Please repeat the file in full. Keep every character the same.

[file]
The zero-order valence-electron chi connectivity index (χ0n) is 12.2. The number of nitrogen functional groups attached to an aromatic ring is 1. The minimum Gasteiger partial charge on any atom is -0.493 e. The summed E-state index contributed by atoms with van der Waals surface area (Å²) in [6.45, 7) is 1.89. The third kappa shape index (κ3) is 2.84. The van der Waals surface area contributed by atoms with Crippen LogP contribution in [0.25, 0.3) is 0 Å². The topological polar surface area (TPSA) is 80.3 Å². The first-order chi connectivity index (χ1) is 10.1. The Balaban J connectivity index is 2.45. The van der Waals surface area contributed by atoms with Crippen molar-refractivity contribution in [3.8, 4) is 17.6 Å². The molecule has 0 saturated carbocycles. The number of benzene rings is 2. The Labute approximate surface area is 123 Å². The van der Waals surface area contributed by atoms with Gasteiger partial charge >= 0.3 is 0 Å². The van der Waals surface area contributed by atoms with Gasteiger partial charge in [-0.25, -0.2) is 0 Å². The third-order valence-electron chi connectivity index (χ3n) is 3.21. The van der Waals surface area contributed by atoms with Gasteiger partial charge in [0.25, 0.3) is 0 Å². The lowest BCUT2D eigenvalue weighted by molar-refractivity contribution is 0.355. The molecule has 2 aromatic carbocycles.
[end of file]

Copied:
The zero-order valence-electron chi connectivity index (χ0n) is 12.2. The number of nitrogen functional groups attached to an aromatic ring is 1. The minimum Gasteiger partial charge on any atom is -0.493 e. The summed E-state index contributed by atoms with van der Waals surface area (Å²) in [6.45, 7) is 1.89. The third kappa shape index (κ3) is 2.84. The van der Waals surface area contributed by atoms with Crippen LogP contribution in [0.25, 0.3) is 0 Å². The topological polar surface area (TPSA) is 80.3 Å². The first-order chi connectivity index (χ1) is 10.1. The Balaban J connectivity index is 2.45. The van der Waals surface area contributed by atoms with Crippen molar-refractivity contribution in [3.8, 4) is 17.6 Å². The molecule has 0 saturated carbocycles. The number of benzene rings is 2. The Labute approximate surface area is 123 Å². The van der Waals surface area contributed by atoms with Gasteiger partial charge >= 0.3 is 0 Å². The van der Waals surface area contributed by atoms with Gasteiger partial charge in [-0.25, -0.2) is 0 Å². The third-order valence-electron chi connectivity index (χ3n) is 3.21. The van der Waals surface area contributed by atoms with Gasteiger partial charge in [0.25, 0.3) is 0 Å². The lowest BCUT2D eigenvalue weighted by molar-refractivity contribution is 0.355. The molecule has 2 aromatic carbocycles.